Huawei Helps China Overtake Germany in Receiving U.S. Patents
(Bloomberg) -- Huawei Technologies Co. broke into the top 10 recipients of U.S. patents last year, according to an analysis of filings with the U.S. Patent and Trademark Office, the latest sign that Chinese companies are aggressive in pursuing the U.S. lead in global technology.
The telecom company’s 2,418 patents, along with 2,177 new patents issued to display-screen maker BOE Technology Group, help propel China into the rank of fourth-biggest recipient of U.S. patents, behind Japan and South Korea but ahead of Germany for the first time, according to the analysis by Fairview Research’s IFI Claims Patent Services.
“China’s growing rapidly but they’re still way behind the U.S. in terms of patents,” said Larry Cady, a senior analyst with IFI.
International Business Machines Corp. retained its title of top recipient of patents for the 27th year, with a record 9,262 patents, far ahead of No. 2 Samsung Electronics Co. and No. 3 Canon Inc.
Overall, the patent office issued 333,530 patents, an all-time high and a 15% jump after a decline in 2018. Cady said the increase likely reflects efforts to release a bottleneck over what can qualify for a patent, such as in the fields of artificial intelligence.
AI, cloud computing, blockchain and security were among the top areas for IBM, the Armonk, New York, company said. The IBM patents reflect the work of more than 8,500 inventors over 45 states and 54 countries, the company added.
While IBM may be consistently the top recipient of patents, its holdings aren’t the largest, IFI found. That title belongs to Samsung Electronics Co. of South Korea, with Canon Inc. of Japan the second-largest corporate owner of patents. The difference, Cady said, is that IBM doesn’t keep all of its patents.
“We really look at new patents as an indication of innovation and we regularly review and prune our patent assets,” said Jason McGee, chief technology officer for IBM Cloud Platform. “We may get rid of ones that we don’t think are strategic or could be better served with someone else.”
IBM also announced that it’s joined the License on Transfer, or LOT, Network, which was co-founded by Red Hat Inc. IBM bought the software company for $34 billion last year.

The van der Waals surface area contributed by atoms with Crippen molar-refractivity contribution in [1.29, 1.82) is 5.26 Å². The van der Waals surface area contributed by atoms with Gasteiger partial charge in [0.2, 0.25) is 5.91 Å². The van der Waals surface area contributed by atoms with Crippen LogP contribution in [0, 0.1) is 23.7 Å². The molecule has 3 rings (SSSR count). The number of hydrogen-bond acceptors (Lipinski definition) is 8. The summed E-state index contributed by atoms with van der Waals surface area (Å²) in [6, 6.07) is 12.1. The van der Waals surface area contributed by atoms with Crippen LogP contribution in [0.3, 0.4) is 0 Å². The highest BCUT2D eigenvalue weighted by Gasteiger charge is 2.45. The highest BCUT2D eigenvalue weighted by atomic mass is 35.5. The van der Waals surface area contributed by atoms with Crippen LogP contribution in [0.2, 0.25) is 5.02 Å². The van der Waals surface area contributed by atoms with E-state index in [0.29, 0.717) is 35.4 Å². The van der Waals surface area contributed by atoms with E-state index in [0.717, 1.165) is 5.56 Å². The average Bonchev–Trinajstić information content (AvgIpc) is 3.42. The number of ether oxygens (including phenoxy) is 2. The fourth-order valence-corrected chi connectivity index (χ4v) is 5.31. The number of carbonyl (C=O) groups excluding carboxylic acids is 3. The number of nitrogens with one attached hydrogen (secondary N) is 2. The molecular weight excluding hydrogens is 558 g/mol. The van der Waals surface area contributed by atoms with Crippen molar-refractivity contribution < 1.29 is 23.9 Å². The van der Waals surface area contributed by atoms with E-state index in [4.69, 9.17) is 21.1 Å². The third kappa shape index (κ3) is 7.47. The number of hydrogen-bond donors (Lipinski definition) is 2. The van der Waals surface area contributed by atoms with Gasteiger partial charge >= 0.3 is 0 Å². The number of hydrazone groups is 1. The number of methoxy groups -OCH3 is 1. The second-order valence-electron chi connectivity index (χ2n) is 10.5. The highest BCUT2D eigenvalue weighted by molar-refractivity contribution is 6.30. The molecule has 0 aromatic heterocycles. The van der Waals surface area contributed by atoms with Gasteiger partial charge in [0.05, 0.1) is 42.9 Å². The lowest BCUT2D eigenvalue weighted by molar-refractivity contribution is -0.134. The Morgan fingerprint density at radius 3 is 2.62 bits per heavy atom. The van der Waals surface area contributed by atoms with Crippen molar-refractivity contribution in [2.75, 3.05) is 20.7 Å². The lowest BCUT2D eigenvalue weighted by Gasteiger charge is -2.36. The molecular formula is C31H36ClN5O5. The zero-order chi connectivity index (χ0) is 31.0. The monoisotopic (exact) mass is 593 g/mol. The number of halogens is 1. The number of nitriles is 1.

Group members pledge that all network members will get a license to any patent that ends up with what’s known as a “patent assertion entity,” meaning a company that doesn’t make products and whose sole purpose is to extract royalties from those who do. The group helps protects automakers and retailers who are just entering the technology arena that’s often marked by lawsuits.
“If you want to be any successful company, you have to be a successful high-tech company,” said Ken Seddon, head of the LOT Network.
Overall, the list of top recipients is dominated by American and Asian technology companies. Behind IBM, Samsung and Canon are Microsoft Corp., Intel Corp., LG Electronics Inc. and Apple Inc. topping the list after Canon. Ford Motor Co., which broke into the top 10 last year, was just ahead of Amazon.com Inc. and then Huawei.
While the numbers are small, the fastest-growing patent classifications were in the gene-splicing technology known as CRISPR, hybrid plants, 3-D printing and cancer therapies, the analysis showed.
Many of the patents issued to Huawei relate to things like high-frequency transmission that are needed for the next generation of wireless technology known as 5G.
President Donald Trump’s administration in May moved to restrict U.S. companies from doing business with Huawei. The administration has said Huawei gear could be used for spying -- an allegation the company denied.
“The U.S. is kind of at a funny position with Huawei -- we’re threatening them with limiting access to technology and access to the markets,” Cady said. “At the same time, 5G is rolling out and they’re the dominant in 5G.”
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